The Access to Justice Board through the work of its Technology Committee organized and hosted the first Technology & Justice Symposium on September 9-10, 2016 at the University of Washington School of Law. Nearly 100 people gathered together for the two-day event that focused on legal technology innovation, current court and legal system technology, and the Access to Justice Technology Principles. Washington State Supreme Court Chief Justice Barbara Madsen gave the opening remarks and was followed by Judge Don Horowitz (ret.) and Office of Civil Legal Aid Director Jim Bamberger who presented history of the Access to Justice Technology Principles and how they have been implemented to date.
Later, through a series of panel discussions and flash talks, members of the community presented their current efforts to work towards legal empowerment – using technology to give people help in accessing and securing justice. Mark O’Brien, Executive Director of Pro Bono Net, and Tanina Rostain, Professor at Georgetown Law, provided a national prospective on the use of technology to create access to the justice system during a panel on Access to Justice Technology moderated by Technology Committee Co-Chair Emily McReynolds. The distinguished list of speakers included Washington State Supreme Court Justice Steven Gonzalez, Internet co-founder Vint Cerf, Self-Represented Litigation Networker founder Richard Zorza, Director of the Legal Services Technology Assistance Project Brian Rowe and University of Washington Information School Professors Bob Boiko and Adam Moore. Many of the attendees walked away with ideas for innovative ways to address the justice gap, creating new networks among legal professionals and technologists, and opportunities to update and better implement the Access to Technology Principles.
The project offers significant opportunities to get a much better picture of whether non-lawyer practice is practical, what parameters are realistic, and whether it is right that the idea will advance access to justice. There has been a history in some other states of less carefully crafted programs generating horror stories.
The Limited Practice Rule allows non-lawyers meeting specific certification requirements to provide a small subset of services traditionally provided solely by lawyers. In its Order, the Washington Supreme Court notes the complexity of the American legal system, and the resulting inability of low to moderate income individuals to afford effective representation. The Limited License Legal Technician Rule aims to address this problem by authorizing and regulating “legal technicians” in such fields as family law, where the gap between demand and availability of legal assistance is most apparent.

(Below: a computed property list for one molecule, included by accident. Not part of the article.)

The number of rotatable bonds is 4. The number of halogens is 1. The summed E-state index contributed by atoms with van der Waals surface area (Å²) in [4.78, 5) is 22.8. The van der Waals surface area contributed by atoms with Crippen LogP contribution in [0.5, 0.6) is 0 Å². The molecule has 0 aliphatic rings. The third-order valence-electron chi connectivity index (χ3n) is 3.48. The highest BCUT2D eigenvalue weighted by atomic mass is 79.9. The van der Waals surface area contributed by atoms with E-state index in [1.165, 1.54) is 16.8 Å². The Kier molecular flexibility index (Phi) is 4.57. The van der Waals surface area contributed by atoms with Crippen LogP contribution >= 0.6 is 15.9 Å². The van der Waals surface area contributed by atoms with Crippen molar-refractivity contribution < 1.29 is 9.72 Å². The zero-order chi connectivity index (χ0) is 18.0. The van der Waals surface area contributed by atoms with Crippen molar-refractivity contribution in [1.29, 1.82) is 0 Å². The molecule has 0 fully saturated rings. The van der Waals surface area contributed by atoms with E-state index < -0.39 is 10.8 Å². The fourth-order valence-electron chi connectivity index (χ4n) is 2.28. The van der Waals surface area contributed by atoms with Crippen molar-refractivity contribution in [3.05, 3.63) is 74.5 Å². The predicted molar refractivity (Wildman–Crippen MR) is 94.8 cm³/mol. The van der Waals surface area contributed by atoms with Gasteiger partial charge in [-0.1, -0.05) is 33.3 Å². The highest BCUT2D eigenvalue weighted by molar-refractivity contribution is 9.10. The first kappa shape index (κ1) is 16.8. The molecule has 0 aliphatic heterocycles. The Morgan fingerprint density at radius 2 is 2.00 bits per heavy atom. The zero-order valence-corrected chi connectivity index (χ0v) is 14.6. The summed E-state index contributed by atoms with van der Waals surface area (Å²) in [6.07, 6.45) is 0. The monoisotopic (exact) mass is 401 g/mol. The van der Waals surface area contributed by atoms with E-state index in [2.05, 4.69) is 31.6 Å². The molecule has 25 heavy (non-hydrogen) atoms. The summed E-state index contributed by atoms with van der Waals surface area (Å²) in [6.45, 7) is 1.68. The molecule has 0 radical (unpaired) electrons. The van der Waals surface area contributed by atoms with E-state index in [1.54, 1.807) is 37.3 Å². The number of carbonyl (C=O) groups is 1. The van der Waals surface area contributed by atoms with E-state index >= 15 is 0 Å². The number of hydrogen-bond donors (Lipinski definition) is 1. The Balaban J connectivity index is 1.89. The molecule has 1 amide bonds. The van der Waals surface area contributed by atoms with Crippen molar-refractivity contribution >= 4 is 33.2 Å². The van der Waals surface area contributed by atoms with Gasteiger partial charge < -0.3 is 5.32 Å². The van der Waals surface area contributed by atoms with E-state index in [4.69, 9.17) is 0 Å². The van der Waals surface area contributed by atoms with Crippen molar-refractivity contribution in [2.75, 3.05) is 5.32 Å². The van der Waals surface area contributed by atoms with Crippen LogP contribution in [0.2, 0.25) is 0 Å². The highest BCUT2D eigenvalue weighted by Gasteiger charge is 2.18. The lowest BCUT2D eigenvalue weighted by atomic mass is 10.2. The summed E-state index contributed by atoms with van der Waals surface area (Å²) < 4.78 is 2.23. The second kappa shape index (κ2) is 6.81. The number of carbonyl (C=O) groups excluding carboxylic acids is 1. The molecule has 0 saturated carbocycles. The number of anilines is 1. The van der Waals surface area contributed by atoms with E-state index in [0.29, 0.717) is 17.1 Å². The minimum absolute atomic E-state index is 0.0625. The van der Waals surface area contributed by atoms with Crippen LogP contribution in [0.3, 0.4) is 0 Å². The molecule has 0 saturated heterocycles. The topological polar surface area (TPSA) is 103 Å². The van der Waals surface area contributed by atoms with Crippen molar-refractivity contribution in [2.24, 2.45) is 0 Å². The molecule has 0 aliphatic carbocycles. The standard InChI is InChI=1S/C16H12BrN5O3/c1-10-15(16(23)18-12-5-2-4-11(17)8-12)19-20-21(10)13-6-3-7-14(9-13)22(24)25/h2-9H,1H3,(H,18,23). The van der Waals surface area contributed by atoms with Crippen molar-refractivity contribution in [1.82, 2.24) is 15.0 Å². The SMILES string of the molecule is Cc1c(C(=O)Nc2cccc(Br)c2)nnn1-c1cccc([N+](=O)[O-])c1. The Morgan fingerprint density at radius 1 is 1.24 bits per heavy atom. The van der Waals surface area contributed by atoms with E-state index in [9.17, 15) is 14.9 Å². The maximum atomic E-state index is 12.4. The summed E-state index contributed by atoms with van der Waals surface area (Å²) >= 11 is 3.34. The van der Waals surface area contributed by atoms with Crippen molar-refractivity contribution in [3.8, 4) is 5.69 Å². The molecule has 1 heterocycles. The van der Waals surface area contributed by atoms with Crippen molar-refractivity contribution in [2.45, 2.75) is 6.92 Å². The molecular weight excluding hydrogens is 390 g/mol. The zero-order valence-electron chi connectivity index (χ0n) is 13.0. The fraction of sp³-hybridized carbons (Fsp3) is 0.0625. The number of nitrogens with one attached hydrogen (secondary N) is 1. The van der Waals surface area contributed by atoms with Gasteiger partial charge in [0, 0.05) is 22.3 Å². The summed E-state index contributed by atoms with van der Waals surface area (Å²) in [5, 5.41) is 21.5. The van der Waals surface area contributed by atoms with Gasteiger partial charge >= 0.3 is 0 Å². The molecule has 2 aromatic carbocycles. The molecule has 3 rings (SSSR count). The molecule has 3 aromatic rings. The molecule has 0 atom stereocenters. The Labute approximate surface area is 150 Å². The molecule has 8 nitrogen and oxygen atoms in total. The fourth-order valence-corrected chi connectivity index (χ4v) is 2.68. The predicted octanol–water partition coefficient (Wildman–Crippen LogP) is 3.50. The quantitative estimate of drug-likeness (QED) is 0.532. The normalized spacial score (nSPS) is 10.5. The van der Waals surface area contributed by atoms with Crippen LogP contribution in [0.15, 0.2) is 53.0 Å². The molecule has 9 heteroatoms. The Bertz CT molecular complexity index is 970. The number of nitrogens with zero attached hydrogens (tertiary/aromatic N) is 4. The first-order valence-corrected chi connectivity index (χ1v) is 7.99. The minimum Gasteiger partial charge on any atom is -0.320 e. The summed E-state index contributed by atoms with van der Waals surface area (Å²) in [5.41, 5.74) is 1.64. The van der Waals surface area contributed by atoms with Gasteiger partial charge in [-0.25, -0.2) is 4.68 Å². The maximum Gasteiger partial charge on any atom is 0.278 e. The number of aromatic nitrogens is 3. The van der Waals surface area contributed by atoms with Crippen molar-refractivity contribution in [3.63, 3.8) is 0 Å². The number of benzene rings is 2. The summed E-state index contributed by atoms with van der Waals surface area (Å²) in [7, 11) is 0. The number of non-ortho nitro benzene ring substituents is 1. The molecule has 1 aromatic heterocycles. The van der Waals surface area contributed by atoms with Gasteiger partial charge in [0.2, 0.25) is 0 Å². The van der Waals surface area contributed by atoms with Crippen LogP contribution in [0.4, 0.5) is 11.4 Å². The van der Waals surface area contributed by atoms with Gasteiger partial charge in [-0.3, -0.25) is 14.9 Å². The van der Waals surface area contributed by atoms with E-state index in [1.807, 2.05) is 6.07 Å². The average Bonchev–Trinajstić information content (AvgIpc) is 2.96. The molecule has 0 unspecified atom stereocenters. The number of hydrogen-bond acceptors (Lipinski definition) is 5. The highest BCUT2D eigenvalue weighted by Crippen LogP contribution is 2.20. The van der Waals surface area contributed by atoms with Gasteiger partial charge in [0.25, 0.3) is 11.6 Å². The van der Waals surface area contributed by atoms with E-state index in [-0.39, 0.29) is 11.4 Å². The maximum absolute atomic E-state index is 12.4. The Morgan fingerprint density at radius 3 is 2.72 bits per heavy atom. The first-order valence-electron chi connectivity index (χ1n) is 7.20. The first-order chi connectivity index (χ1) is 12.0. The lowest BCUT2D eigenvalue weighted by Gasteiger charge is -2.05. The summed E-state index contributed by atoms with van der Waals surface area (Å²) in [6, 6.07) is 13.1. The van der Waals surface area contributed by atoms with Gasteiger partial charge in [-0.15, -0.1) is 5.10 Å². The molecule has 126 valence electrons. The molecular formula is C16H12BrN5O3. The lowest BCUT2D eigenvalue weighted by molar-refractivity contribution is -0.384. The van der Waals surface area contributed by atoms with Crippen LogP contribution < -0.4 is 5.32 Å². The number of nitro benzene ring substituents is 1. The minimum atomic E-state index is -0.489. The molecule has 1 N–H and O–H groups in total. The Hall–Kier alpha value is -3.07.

Despite the good intentions of the new Rule’s proponents, the Northwest Justice Project and Columbia Legal Services have expressed concerns about potential unintended consequences of the new Rule. CLS notes that the Rule may create a “two-tiered” system of justice, where only people of financial means have access to comprehensive legal assistance, while poorer individuals are “relegated to a system that does not provide the full measure of service and justice to which all should be entitled.” NJP points out that:
The Rule does not alleviate unmet needs for legal representation in high-conflict matters;
That the availability of legal technicians may undermine legal aid and self-help services provided by courthouses or other publicly funded entities; and
That potential consumer abuse by legal technicians remains a problem.
The Court, in its Order, addresses these concerns by pointing out the limited scope of activity authorized by the Rule; it notes that the legal technicians, as a group, complement rather than replace full-scope legal representation. The Court acknowledges the possibility of failure, but emphasizes that it is impossible to judge the merits of a novel system without trying it.
Mr. Zorza points to the rapidly growing need for more efficient and cost-effective legal services. Even recognizing that this new rule is an experiment, it remains, as the Court states, a “good start.” Let’s hope it turns into something more.
In a recent order, U.S. District Judge Andrew Carter, Jr. upheld Magistrate Judge Andrew Peck’s ruling that predictive coding be employed in a case involving, among other things, review of some three million e-mails. Predictive coding is a software-based review methodology that allows lawyers to “train” a computer program to recognize relevant keywords and other textual features in documents. In short, the lawyer reviews a sample set of documents, marking certain features (keywords or others) as relevant, and feeds this information to the software, which then learns to use the lawyer’s criteria to filter out irrelevant materials.
New Scientist has a great summary of the case. As far as the access to justice community is concerned, Judge Carter’s order may represent a milestone in the interaction between technology and the judiciary. Manual document review by humans is a time-honored fixture of the legal profession, but it isn’t particularly efficient, may create prohibitive costs for litigants, and can, in certain cases, be less effective than technological review.
Thomas Gricks, defense counsel in this case, claims that predictive coding would allow him to conclude his document review in two weeks, and at only one percent of the cost of a thorough manual review. Technology that reduces costs and increases effectiveness and efficiency when properly applied has tremendous applications for enhancing access to justice. Technology-enhanced, efficient discovery processes allow lawyers to take more clients, each at reduced costs. The rise of this sort of streamlining should be of great interest to all access-to-justice advocates.